As Janelle discovered, berries can have a remarkable power to heal the brain. Animal studies have found that berries—particularly the deep blue-purple kinds—help animals learn improve their memory. When wild blueberry juice was given to nine older adults with memory changes, they demonstrated improved learning, word recall, and even a trend toward better mood after twelve weeks compared with those who drank a berry placebo beverage.
We used to believe that berries had their brain-healing power simply because they were concentrated antioxidants. And indeed, both berries and purple grapes are excellent sources of several antioxidants. Most notably, you have probably heard of resveratrol, a revered antioxidant in deep blue-purple foods that boosts energy and fights aging through its effects on our metabolic pathways.
Over and above the antioxidant effect, however, berries do support cognitive function. Recent research has shown that blueberries and strawberries influence various types of learning and memory, with berry compounds targeting specific regions of the brain.
Blueberries in particular have extraordinary effects on brain function. They promote neuronal plasticity; that is, they help the brain change and grow in response to the demands made upon it. The more you make a conscious effort to learn and remember, the more your brain alters in respond to this activity, and the tiny blueberry provides chemical support for that response.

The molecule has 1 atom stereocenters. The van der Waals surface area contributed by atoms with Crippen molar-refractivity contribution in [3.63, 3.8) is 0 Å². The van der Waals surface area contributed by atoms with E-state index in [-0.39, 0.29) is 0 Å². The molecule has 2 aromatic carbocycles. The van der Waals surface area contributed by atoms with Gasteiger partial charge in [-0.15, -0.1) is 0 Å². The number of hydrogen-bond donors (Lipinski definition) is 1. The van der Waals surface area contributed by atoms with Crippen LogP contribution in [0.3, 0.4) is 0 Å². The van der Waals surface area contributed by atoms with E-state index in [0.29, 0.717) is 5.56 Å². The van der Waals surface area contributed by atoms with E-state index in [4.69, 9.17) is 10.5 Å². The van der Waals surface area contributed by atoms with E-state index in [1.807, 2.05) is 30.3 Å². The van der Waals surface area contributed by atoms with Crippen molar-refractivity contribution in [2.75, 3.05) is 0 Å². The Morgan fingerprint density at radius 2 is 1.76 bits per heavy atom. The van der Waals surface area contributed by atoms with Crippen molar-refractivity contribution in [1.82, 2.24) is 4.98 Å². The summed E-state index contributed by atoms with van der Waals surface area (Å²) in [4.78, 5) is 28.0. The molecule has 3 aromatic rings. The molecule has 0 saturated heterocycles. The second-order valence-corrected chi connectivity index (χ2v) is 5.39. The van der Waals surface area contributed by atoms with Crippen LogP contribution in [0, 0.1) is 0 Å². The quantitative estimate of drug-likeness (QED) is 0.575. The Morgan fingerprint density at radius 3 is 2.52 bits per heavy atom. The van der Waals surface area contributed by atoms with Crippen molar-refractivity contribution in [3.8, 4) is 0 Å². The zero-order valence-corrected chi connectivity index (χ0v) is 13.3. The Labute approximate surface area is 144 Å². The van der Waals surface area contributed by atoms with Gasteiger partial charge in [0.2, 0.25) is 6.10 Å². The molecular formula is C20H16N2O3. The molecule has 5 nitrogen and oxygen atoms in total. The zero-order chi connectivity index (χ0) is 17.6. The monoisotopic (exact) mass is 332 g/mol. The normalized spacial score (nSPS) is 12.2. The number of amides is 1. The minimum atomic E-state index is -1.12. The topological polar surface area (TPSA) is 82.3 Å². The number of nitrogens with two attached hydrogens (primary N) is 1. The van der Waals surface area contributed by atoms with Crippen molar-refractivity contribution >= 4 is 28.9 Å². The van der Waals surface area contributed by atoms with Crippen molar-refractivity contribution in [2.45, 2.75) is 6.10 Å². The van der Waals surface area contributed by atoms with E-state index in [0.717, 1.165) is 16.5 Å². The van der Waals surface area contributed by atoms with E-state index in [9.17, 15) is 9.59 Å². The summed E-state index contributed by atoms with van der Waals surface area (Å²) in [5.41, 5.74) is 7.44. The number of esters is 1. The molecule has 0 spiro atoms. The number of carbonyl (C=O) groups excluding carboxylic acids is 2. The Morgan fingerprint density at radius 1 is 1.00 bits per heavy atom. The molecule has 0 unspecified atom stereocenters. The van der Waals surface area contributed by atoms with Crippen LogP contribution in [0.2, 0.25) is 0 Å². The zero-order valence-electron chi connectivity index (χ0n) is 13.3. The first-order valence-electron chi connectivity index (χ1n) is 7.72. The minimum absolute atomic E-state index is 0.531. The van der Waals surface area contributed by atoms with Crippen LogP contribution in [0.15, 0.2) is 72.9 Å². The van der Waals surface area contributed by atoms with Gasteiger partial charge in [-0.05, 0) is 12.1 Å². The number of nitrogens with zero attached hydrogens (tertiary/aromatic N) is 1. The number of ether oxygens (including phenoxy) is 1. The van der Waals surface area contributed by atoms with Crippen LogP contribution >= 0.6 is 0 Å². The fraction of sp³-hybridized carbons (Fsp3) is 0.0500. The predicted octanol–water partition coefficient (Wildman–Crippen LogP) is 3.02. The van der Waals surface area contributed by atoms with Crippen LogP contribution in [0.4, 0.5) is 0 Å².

Blueberries also have cell-signaling effects; that is, they play a role in how cells respond to inflammation. And they are engaged in the communication between neurotransmitters, the brain chemicals that modulate thought and emotion. Here is just a small sample of the exciting research into blue foods and the brain:
- Blueberries support neuronal and cognitive function, protecting the brain against the effects of aging and stress.
- In animal studies, blueberry extracts seemed to improve spatial memory and possibly helped to reverse age-related cognitive and behavioral decline.
- Concord grape juice seemed to support brain function in older humans, improving memory in those with mild memory decline or other types of cognitive impairment.
Support Your Brain Insight While You Eat
- Use your eyes. See the colors of the food you purchase and the food you eat. Give yourself an eyeful before you begin to fill your belly.
- Eat intuitively. The hunches you have about what you need might be wiser than any nutritionist.
- Stay out of ruts. Habits are the enemy of insight and intuition; when you go on autopilot, you aren’t really paying attention. Notice your body’s signals and let them guide your choice of food.
- Meditate before a meal. It helps you clear the mental clutter and come into a place of peace.
- Notice your mood. See which foods change how you feel—whether they bring you calm, joy, or focus or make you more depressed, anxious, aggressive, wired, or foggy
About the Author
Dr. Deanna Minich is a Fellow of the American College of Nutrition (F.A.C.N.), a Certified Nutrition Specialist (C.N.S.), Certified Nutritionist (C.N.), and a Registered Yoga Teacher (R.Y.T.). A resident of Port Orchard, Washington, she is a senior advisor to the Personalized Lifestyle Medicine Institute in Seattle, Washington, and an adjunct professor at the Institute for Functional Medicine, Maryland University of Integrative Health, and the University of Western States.